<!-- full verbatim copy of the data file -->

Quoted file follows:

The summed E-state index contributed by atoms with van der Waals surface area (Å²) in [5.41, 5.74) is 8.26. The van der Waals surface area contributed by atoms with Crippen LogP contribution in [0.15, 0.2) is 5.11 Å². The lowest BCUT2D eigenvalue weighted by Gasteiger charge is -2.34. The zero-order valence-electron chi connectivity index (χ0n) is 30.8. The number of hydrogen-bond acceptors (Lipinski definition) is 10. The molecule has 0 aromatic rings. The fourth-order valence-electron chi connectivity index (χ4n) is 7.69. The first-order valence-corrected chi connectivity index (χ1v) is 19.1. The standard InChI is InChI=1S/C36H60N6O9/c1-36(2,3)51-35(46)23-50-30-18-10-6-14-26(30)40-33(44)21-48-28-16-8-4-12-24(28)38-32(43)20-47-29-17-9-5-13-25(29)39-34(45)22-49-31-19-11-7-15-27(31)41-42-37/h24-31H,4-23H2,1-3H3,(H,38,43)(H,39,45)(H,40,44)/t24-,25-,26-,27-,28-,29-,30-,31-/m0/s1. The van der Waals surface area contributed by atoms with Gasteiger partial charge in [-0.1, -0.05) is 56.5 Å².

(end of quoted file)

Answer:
The summed E-state index contributed by atoms with van der Waals surface area (Å²) in [5.41, 5.74) is 8.26. The van der Waals surface area contributed by atoms with Crippen LogP contribution in [0.15, 0.2) is 5.11 Å². The lowest BCUT2D eigenvalue weighted by Gasteiger charge is -2.34. The zero-order valence-electron chi connectivity index (χ0n) is 30.8. The number of hydrogen-bond acceptors (Lipinski definition) is 10. The molecule has 0 aromatic rings. The fourth-order valence-electron chi connectivity index (χ4n) is 7.69. The first-order valence-corrected chi connectivity index (χ1v) is 19.1. The standard InChI is InChI=1S/C36H60N6O9/c1-36(2,3)51-35(46)23-50-30-18-10-6-14-26(30)40-33(44)21-48-28-16-8-4-12-24(28)38-32(43)20-47-29-17-9-5-13-25(29)39-34(45)22-49-31-19-11-7-15-27(31)41-42-37/h24-31H,4-23H2,1-3H3,(H,38,43)(H,39,45)(H,40,44)/t24-,25-,26-,27-,28-,29-,30-,31-/m0/s1. The van der Waals surface area contributed by atoms with Gasteiger partial charge in [-0.1, -0.05) is 56.5 Å².